One of the more frustrating things I’ve found in working with veterans and others who have disabilities, is that other people (especially medical personnel) refuse to recognize that when someone has an illness or condition, it is going to affect the entire body, not just the area where the injury or illness is located.
For example, if you have had an injury to your ankle while in the service, over the years it is likely to affect your knees, your hips, back, and right on up your spinal column. This happens because as you favor that ankle, you put more pressure on the other ankle to carry your weight. You change your posture as you shift to take pressure off the injured ankle, and that in turn stresses your knees, hips, back, shoulders, etc. The VA too often wants to look at that ankle injury as an individual problem, and not something that will have consequences in other areas of the body too.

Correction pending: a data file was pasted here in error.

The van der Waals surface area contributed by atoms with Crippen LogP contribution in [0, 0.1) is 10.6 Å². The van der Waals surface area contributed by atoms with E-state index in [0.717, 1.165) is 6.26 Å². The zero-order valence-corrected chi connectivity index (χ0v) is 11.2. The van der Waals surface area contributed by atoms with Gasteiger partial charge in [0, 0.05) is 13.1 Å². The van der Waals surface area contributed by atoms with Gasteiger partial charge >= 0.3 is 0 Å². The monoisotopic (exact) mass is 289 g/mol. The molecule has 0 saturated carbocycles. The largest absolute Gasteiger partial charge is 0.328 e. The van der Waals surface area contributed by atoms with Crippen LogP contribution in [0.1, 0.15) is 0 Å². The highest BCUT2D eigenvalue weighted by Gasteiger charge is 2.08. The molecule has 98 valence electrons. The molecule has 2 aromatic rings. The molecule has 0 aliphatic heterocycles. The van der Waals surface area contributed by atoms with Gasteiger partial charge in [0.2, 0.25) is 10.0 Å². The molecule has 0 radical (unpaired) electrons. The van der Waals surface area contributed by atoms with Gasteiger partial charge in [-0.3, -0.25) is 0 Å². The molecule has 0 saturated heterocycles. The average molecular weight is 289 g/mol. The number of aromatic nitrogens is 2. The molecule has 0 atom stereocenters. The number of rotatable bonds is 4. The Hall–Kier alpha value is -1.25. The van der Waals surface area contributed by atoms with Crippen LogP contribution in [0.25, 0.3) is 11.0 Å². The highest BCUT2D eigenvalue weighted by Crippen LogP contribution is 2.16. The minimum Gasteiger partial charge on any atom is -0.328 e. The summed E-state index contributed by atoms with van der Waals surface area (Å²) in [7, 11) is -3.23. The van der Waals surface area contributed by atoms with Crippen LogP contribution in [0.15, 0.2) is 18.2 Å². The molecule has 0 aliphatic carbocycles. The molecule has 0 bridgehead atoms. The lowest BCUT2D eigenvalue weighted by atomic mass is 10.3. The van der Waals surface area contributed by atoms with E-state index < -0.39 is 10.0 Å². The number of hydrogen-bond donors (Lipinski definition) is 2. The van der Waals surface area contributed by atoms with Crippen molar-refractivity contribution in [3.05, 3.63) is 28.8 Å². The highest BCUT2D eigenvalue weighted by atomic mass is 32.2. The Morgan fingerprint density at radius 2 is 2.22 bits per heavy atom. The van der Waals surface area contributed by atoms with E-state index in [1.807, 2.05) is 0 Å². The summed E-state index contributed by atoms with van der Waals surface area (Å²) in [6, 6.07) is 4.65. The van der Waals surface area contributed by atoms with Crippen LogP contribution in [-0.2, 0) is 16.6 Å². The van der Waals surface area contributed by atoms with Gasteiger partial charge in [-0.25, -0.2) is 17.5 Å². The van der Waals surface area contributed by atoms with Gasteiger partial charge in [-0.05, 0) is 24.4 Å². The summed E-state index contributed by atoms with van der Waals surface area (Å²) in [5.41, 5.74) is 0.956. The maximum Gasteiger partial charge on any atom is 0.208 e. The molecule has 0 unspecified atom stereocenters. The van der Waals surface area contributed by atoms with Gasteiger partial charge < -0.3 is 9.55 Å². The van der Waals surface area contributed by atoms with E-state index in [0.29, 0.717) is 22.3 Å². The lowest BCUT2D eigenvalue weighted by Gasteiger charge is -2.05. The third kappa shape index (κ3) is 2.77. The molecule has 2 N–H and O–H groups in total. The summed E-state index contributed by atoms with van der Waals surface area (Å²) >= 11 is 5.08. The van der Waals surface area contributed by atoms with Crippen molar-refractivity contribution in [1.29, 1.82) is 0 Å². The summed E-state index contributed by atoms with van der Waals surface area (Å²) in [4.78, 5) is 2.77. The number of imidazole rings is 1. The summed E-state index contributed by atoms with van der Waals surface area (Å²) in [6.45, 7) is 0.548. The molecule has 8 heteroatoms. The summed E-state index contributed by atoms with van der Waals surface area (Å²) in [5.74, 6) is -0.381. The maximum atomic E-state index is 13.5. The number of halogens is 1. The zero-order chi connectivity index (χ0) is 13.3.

Likewise mental distress can also affect your ability to heal. The nervous energy expended by worrying can slow down the healing process considerably. In addition, sometimes veterans refuse to take pain medications as prescribed as a form of self-punishment to atone for things they did while in the service. In order to be effective, you must treat the disease as well as treating the underlying mental problem.
The human body is not made up of disconnected parts and pieces that function independently of one another. Everything is joined by nerves, blood, muscle and connective tissues. If you have an injury or illness in one area, it will affect all of you, both mentally and physically. Perhaps treatment would be more effective if medical professionals would accept this too.